- Written by: E.C. Gregg
- Produced by: Brandon Bagley
- Estimated reading time: 4 mins
“People are our biggest asset.”
As the founder and managing partner of OPX PLLC, a design consultancy in Washington D.C., Steve Polo has heard his clients say that sentence countless times.
“If that’s true,” Polo says, “then as a company you need to make sure you show it.”
Ten years ago, while designing and renovating the interiors of corporate headquarters, law firms and hotels in Washington, D.C., Virginia and Maryland, Polo was surprised at how often the management’s vision of a company was in contradiction with its workspace. For instance, a CEO would tell Polo that his or her company values collaboration, but then request OPX to design a space with drywall offices and limited communal space for people to gather.
By communicating these discrepancies, Polo believed his firm could create offices that allow clients not only to operate more efficiently, but to have spaces that reflect their values, culture and strategies.
Today, OPX calls the approach Integrated Operating Environment (IOE), a multi-step process that reveals current trends within an organization and allows clients to think about how they could operate more effectively.
In 2015, almost 30 years after OPX was founded, it even used the process to renovate its own office.
It begins with vision
Discovering the purpose of a company or organization does not happen overnight.
In order for IOE to be successful, OPX typically begins the process two to four years before clients plan to move into a new space.
It starts with a vision session. In this three hour meeting, guided by OPX, the organizations’ leaders not only discuss possible design attributes, but also how they want to operate in the future and what their top business priorities are.
OPX has found this session is an opportunity for leadership to have conversations that may not have happened otherwise.
“We tend to find that companies keep on operating the same way year after year, but then they come across us and are interrupted in their process,” says Bobby Croghan, senior associate at OPX. For instance, one of OPX’s clients, a government agency with operations in New York and Boston, was able to streamline one of its processes that had originally bottlenecked the whole operation.
The next step of the IOE is sending clients’ employees an online survey. This allows OPX to gauge metrics such as the importance of privacy versus collaboration, the availability and support of technology, and company culture.
“These [questions] are not just extremely important to the overall space planning and look of the office, but they help the company understand exactly who they are,” Croghan says.
At times the perspectives outlined in the vision session don’t align with the answers given by employees. A company might give out laptops to encourage mobility in the office, but then employees might worry that management will assume they aren’t working if they move away from their desks.
To dig deeper, representatives from OPX spend days, sometimes weeks, conducting on-site observation, documenting how meeting areas are used and noting trends that contradict the surveys.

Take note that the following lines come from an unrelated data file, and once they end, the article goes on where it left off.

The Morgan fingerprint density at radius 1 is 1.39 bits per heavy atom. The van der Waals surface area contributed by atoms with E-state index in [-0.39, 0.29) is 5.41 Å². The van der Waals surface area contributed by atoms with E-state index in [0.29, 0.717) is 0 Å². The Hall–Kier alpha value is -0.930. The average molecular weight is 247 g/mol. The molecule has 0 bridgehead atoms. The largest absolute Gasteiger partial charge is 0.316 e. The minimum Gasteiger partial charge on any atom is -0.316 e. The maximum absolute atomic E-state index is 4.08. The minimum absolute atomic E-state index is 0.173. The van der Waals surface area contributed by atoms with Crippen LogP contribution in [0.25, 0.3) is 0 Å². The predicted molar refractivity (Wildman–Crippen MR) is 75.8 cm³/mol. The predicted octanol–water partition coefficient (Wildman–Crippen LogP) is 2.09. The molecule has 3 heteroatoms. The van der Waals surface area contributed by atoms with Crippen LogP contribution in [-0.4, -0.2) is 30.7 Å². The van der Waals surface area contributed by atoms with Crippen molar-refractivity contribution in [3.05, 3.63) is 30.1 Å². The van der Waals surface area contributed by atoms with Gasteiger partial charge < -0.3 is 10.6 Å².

Croghan has seen instances where a client insists that employees need individual offices for privacy reasons. “But then we spend three days walking around the office and see that everyone has their doors open and are always popping into each other’s room,” he says. In this case, a collaborative environment with the option of assigned enclosed spaces might be better.
OPX also organizes focus group interviews with a cross-section of employees and departments. These interviews are an opportunity to discuss survey results and any conflicting information that came out of them.
“The feedback we get from these interviews is that people are so happy to be involved,” says Lee Quinby, IOE strategist at OPX. “And I think that goes a really long way to people feeling engaged and that their opinion matters.”
A space that matters
After gathering all this data, OPX’s team begins scenario planning, modeling anywhere from four to 20 work environments appropriate for the client based on the values set forth through the vision session and employee input.
“The key to keeping people engaged at a company is having a vision that they can get behind.” – Polo
After a scenario is chosen and the office is built, OPX helps guide clients through the new spaces, showing them how to use their new tools, work spaces and amenities.
With the IOE approach, OPX has designed spaces for global hotels, large corporate and non-profit headquarters and some of the most well-known law firms in the world.
For an international law firm client, OPX used the IOE to identify trends and make operational changes, modeling a future work environment that resulted in operational savings of over $100 million over a 15 year period. “The client then used the study to inform, design and build their office of the future,” Croghan says.
As OPX prepares to expand into new markets, Polo believes more than ever in the importance of creating a space that conveys a positive message to its employees.
“The key to keeping people engaged at a company is having a vision that they can get behind,” Polo says. “And helping companies find that vision is what we do.”
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